First Patient Receives L-C Ligament® in EU Clinical Trial
NEW HAVEN, Conn., July 9, 2013 /PRNewswire/ — Soft Tissue Regeneration, Inc. announced the enrollment of its first patient in a clinical trial of the company’s L-C Ligament®, a bioresorbable scaffold for soft tissue regeneration of the anterior cruciate ligament (ACL) of the knee. The patient was implanted at Isala Klinieken in Zwolle, The Netherlands, by a team led by Dr. Kees van Egmond and supervised by Drs. Robert Arciero and Robert Stanton of the United States. The implant surgery was performed successfully and the patient is recovering.
“The surgery lasted about one hour, which is what we expected due to the straightforward nature of this procedure,” said Dr. van Egmond. “I am encouraged by the patient’s recovery and progress.”
The clinical trial is a prospective, multi-center, non-randomized trial to evaluate the safety profile of the L-C Ligament® in 15 males and females with acute ACL injuries. The primary endpoint of the study is the rate of revision surgery in treated patients. Secondary efficacy endpoints measure the patient’s radiographic, clinical, and subjective outcomes. The trial is being conducted solely in Europe. A larger, global trial in the United States and Europe is anticipated to begin in 2015.
“This is a major milestone for people who suffer through ACL injuries requiring surgery. It is the first step in a process we believe will help improve patient outcomes on so many levels,” said Joseph Reilly, CEO and co-founder of Soft Tissue Regeneration. “There is still work to be done, but we are extremely happy to have completed the first surgery with positive results.”
Invented by Cato T. Laurencin, M.D., PhD, the L-C Ligament® is a synthetic bioresorbable scaffold that is designed to stabilize the knee after ACL reconstruction surgery. It is a patented and proprietary technology that uses a clinically-proven polymer called poly(L) lactide acid (PLLA), which is derived from renewable sources such as cornstarch. This degradable polymer is widely used in orthopaedic implantable devices and addresses known risks and morbidity associated with allograft and autograft tissues. In particular, no harvesting of the patient’s tendon is required, thereby eliminating the risks associated with the harvest site.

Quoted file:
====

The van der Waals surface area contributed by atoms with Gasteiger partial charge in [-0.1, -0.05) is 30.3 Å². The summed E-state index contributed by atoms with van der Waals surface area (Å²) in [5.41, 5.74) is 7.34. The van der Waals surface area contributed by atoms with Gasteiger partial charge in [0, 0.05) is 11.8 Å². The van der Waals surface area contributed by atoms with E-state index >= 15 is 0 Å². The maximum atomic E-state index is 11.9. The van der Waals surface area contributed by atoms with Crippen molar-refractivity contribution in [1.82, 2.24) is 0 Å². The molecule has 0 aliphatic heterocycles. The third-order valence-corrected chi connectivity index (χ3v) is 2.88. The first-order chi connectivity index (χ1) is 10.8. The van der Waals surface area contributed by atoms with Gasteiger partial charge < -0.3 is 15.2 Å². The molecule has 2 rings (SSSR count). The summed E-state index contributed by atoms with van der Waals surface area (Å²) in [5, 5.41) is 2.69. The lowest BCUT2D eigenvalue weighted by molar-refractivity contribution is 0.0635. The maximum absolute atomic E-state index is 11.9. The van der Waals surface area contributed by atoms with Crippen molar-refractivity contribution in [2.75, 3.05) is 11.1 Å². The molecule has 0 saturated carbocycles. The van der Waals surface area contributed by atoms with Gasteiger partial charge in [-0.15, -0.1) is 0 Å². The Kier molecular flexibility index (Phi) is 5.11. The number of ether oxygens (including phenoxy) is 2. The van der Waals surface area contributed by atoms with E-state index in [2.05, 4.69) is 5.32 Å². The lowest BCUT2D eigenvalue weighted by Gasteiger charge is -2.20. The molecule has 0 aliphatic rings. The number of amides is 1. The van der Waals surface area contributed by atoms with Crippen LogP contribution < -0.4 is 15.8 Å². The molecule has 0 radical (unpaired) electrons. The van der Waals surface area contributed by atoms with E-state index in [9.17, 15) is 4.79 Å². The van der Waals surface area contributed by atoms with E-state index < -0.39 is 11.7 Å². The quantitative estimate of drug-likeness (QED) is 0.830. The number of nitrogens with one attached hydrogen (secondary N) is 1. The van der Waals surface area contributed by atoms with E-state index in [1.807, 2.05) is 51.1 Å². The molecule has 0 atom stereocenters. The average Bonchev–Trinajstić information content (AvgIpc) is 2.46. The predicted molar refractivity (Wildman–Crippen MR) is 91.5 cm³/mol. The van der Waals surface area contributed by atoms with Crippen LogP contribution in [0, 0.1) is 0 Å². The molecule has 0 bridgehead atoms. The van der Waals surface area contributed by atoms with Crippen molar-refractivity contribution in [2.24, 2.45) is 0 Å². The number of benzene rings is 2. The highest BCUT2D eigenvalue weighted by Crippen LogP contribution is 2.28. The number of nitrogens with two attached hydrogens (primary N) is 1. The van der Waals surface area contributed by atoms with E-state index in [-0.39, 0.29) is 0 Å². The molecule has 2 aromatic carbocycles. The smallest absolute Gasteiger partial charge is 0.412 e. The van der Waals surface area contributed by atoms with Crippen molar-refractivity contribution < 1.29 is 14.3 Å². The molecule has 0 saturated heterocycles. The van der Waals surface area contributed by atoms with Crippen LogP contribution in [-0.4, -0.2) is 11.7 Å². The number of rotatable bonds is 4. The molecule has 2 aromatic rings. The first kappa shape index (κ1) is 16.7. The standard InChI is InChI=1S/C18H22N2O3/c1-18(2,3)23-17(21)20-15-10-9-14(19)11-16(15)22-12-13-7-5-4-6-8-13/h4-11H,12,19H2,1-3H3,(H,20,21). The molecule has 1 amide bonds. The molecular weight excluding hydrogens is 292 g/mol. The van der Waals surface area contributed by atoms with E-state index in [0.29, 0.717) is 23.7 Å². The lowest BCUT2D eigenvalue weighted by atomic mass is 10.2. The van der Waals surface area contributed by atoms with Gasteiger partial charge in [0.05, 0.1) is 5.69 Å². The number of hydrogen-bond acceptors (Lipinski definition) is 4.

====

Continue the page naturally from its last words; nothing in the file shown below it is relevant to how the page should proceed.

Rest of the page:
“Having a scaffold that can stabilize the knee and foster the regeneration of the ligament tissues would constitute a major advancement in the treatment of ACL injuries,” said Dr. Arciero, who in addition to being one of the attending physicians, is president-elect of the American Orthopaedic Society for Sports Medicine (AOSSM). “This procedure has the potential to facilitate faster, improved healing with very little surgical morbidity for patients.”
Dr. Arciero and Dr. Stanton (a former president of AOSSM) have been members of Soft Tissue Regeneration’s Scientific Advisory Board since 2010 and have participated in the development of the device.
The L-C Ligament® is anticipated to encourage the regeneration of the patient’s own ligament tissue. To date, results from large-scale animal testing at one year and longer have demonstrated that the L-C Ligament® can successfully regenerate a native ligament intra-articularly.
The L-C Ligament® is an investigational device and is not available for use or sale in the European Union or the United States. It is only available as part of the clinical trial.
About Soft Tissue Regeneration, Inc.
Soft Tissue Regeneration, Inc. (STR) is a medical device company whose aim is to apply its patented and proprietary technology comprised of PLLA, a degradable polymer, in orthopedic implant devices for regeneration and augmentation of soft tissue. In addition to the L-C Ligament®, STR is also leveraging its technology to develop a suite of complementary follow-on products and surgical meshes, including the STR GRAFT(TM), a FDA 510(k)-cleared innovative device for soft tissue augmentation, repair of tendons and ligaments and rotator cuff repair in the United States. To learn more about the company or about investing in the company, visit www.softtissueregeneration.com.
Soft Tissue Regeneration, Inc.
SOURCE Soft Tissue Regeneration, Inc.